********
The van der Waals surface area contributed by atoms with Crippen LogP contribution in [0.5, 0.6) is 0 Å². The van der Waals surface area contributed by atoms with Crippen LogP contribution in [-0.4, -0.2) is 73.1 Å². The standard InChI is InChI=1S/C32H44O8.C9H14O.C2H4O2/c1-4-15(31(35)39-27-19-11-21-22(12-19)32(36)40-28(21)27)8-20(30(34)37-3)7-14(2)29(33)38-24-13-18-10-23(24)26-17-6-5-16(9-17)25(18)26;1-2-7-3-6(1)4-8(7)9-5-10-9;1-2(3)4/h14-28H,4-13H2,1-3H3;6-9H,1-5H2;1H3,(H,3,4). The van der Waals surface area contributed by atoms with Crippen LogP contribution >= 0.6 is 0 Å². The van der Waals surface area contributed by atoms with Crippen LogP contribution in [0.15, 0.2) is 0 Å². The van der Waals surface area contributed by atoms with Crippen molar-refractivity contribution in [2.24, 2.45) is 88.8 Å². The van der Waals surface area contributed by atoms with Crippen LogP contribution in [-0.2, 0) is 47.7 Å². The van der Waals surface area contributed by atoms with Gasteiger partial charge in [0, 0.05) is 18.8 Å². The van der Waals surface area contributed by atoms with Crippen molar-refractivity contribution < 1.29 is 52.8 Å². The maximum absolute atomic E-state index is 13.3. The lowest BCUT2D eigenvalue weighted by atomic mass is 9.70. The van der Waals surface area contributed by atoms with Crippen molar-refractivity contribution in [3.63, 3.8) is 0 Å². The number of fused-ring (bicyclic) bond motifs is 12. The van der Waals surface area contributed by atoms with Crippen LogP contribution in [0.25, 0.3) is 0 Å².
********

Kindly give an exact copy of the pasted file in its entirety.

The van der Waals surface area contributed by atoms with Crippen LogP contribution in [0.5, 0.6) is 0 Å². The van der Waals surface area contributed by atoms with Crippen LogP contribution in [-0.4, -0.2) is 73.1 Å². The standard InChI is InChI=1S/C32H44O8.C9H14O.C2H4O2/c1-4-15(31(35)39-27-19-11-21-22(12-19)32(36)40-28(21)27)8-20(30(34)37-3)7-14(2)29(33)38-24-13-18-10-23(24)26-17-6-5-16(9-17)25(18)26;1-2-7-3-6(1)4-8(7)9-5-10-9;1-2(3)4/h14-28H,4-13H2,1-3H3;6-9H,1-5H2;1H3,(H,3,4). The van der Waals surface area contributed by atoms with Crippen LogP contribution >= 0.6 is 0 Å². The van der Waals surface area contributed by atoms with Crippen LogP contribution in [0.15, 0.2) is 0 Å². The van der Waals surface area contributed by atoms with Crippen molar-refractivity contribution in [2.24, 2.45) is 88.8 Å². The van der Waals surface area contributed by atoms with Crippen LogP contribution in [-0.2, 0) is 47.7 Å². The van der Waals surface area contributed by atoms with Gasteiger partial charge in [0, 0.05) is 18.8 Å². The van der Waals surface area contributed by atoms with Crippen molar-refractivity contribution < 1.29 is 52.8 Å². The maximum absolute atomic E-state index is 13.3. The lowest BCUT2D eigenvalue weighted by atomic mass is 9.70. The van der Waals surface area contributed by atoms with Crippen molar-refractivity contribution in [3.63, 3.8) is 0 Å². The number of fused-ring (bicyclic) bond motifs is 12. The van der Waals surface area contributed by atoms with Crippen LogP contribution in [0.25, 0.3) is 0 Å².